“For the past 14 months, we have been trying to continue to grow [U.S.] Cyber Command and its capabilities, at the same time looking at strategy and policy,” said Robert J. Butler, deputy assistant secretary of defense for cyber policy. “We need to find ways to operate more effectively in cyberspace.”
DoD’s focus on cybersecurity all boils down to the warfighter, he said before a group of reporters at the Defense Writers’ Group on Oct. 20.
Cyber defense is about ensuring the armed forces can deploy with all the information they need, the technological capacity to track supplies and other logistics, and the ability to remain in contact with neighboring units, he explained.
Butler also touted the cooperation between the White House, the Department of Homeland Security and the Defense Department on renewed cyber efforts. Last week, DoD and DHS announced a shared framework on cybersecurity, which laid out plans for information- and personnel-sharing.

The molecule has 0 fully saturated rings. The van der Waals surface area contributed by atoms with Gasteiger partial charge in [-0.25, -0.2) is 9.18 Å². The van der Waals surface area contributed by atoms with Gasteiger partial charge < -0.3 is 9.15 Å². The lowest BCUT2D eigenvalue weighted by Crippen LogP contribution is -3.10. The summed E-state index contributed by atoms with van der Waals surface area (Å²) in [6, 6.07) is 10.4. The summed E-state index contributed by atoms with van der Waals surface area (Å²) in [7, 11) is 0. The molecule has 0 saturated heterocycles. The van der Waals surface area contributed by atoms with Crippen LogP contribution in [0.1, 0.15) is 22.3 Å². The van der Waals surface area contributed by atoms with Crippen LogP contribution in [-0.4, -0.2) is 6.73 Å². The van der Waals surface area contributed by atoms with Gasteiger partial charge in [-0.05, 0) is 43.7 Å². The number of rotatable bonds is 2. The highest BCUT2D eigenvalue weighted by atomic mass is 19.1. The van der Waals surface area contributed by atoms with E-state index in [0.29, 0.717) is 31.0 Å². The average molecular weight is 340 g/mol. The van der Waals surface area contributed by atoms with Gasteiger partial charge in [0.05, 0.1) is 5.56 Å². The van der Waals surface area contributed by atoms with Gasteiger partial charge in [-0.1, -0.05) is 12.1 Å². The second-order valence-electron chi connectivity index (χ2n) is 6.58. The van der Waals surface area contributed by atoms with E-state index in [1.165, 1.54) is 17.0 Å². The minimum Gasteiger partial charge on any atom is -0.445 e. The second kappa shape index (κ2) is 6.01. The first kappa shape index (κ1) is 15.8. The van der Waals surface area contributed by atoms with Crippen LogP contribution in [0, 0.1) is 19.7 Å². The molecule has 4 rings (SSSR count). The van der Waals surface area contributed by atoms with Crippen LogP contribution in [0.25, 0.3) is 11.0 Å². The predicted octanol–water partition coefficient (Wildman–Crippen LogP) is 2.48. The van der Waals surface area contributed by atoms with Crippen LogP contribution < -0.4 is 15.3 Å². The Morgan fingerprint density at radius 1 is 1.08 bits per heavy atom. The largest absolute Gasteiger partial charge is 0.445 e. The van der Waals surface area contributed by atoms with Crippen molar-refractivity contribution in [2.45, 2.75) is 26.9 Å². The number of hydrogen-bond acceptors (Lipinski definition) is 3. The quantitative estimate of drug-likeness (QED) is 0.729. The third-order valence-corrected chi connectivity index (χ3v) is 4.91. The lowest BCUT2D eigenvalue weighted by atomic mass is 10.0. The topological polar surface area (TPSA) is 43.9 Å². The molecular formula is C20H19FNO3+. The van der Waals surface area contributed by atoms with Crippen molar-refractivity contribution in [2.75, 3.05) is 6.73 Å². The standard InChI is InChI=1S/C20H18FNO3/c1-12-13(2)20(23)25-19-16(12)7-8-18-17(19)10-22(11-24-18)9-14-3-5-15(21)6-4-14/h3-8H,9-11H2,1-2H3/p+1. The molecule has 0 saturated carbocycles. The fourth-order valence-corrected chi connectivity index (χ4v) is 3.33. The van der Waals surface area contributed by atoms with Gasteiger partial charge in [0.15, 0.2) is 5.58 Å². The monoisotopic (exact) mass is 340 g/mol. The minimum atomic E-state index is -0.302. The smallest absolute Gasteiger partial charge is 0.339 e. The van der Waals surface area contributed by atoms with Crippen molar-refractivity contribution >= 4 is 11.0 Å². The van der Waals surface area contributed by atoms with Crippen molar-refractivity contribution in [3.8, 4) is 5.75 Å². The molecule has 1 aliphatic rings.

Butler said the recent Cyber Storm III exercise was particularly helpful.
“We were able to work out what the threat was, what the appropriate response was, who takes action, how do you determine conditions and postures,” he said, and it provided a “huge learning experience for the department.”
Nextgov reported Butler’s remarks “downplayed the need to define clear lines of authority for federal authorities.”
Instead, the focus was on information-sharing and collaboration across agencies.
“The question is what kind of hybrid models, what kind of rules, what kind of things do we need to counter a threat that continues to advance?” Butler said. “We’ve got congressional support. We got a blueprint, and we’re working on it.”